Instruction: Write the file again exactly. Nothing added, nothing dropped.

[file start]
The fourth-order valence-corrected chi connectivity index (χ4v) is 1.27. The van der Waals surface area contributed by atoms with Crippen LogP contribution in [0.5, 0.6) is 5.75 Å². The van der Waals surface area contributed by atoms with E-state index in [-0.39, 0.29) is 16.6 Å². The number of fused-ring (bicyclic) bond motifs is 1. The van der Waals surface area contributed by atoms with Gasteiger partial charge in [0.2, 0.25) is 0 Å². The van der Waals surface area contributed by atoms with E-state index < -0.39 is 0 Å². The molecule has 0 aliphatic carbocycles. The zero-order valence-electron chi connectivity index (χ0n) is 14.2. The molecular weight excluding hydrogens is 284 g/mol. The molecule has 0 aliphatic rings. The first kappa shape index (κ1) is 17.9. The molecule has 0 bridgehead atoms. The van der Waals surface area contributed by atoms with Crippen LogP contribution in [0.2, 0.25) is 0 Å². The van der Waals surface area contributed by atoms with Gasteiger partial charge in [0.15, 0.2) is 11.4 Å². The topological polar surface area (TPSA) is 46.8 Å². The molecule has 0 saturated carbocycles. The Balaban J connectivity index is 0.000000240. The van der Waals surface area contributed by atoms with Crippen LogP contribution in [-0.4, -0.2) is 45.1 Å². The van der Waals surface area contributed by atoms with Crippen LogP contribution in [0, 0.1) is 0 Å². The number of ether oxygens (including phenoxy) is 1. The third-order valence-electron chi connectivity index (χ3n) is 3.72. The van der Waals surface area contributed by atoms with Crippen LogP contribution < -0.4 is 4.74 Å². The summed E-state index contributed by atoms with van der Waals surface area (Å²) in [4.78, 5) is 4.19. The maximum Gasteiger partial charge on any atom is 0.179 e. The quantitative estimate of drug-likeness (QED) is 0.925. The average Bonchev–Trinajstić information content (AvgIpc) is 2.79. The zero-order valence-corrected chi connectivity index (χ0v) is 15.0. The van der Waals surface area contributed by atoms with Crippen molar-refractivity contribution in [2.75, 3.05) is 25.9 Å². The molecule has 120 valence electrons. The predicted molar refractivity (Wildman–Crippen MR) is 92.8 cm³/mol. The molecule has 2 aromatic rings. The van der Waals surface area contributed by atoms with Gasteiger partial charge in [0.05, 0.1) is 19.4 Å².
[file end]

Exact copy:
The fourth-order valence-corrected chi connectivity index (χ4v) is 1.27. The van der Waals surface area contributed by atoms with Crippen LogP contribution in [0.5, 0.6) is 5.75 Å². The van der Waals surface area contributed by atoms with E-state index in [-0.39, 0.29) is 16.6 Å². The number of fused-ring (bicyclic) bond motifs is 1. The van der Waals surface area contributed by atoms with Gasteiger partial charge in [0.2, 0.25) is 0 Å². The van der Waals surface area contributed by atoms with E-state index < -0.39 is 0 Å². The molecule has 0 aliphatic carbocycles. The zero-order valence-electron chi connectivity index (χ0n) is 14.2. The molecular weight excluding hydrogens is 284 g/mol. The molecule has 0 aliphatic rings. The first kappa shape index (κ1) is 17.9. The molecule has 0 bridgehead atoms. The van der Waals surface area contributed by atoms with Crippen LogP contribution in [0.2, 0.25) is 0 Å². The van der Waals surface area contributed by atoms with Gasteiger partial charge in [0.15, 0.2) is 11.4 Å². The topological polar surface area (TPSA) is 46.8 Å². The molecule has 0 saturated carbocycles. The Balaban J connectivity index is 0.000000240. The van der Waals surface area contributed by atoms with Crippen LogP contribution in [-0.4, -0.2) is 45.1 Å². The van der Waals surface area contributed by atoms with Crippen LogP contribution in [0, 0.1) is 0 Å². The number of ether oxygens (including phenoxy) is 1. The third-order valence-electron chi connectivity index (χ3n) is 3.72. The van der Waals surface area contributed by atoms with Crippen LogP contribution < -0.4 is 4.74 Å². The summed E-state index contributed by atoms with van der Waals surface area (Å²) in [4.78, 5) is 4.19. The maximum Gasteiger partial charge on any atom is 0.179 e. The quantitative estimate of drug-likeness (QED) is 0.925. The average Bonchev–Trinajstić information content (AvgIpc) is 2.79. The zero-order valence-corrected chi connectivity index (χ0v) is 15.0. The van der Waals surface area contributed by atoms with Crippen molar-refractivity contribution in [2.75, 3.05) is 25.9 Å². The molecule has 120 valence electrons. The predicted molar refractivity (Wildman–Crippen MR) is 92.8 cm³/mol. The molecule has 2 aromatic rings. The van der Waals surface area contributed by atoms with Gasteiger partial charge in [0.05, 0.1) is 19.4 Å².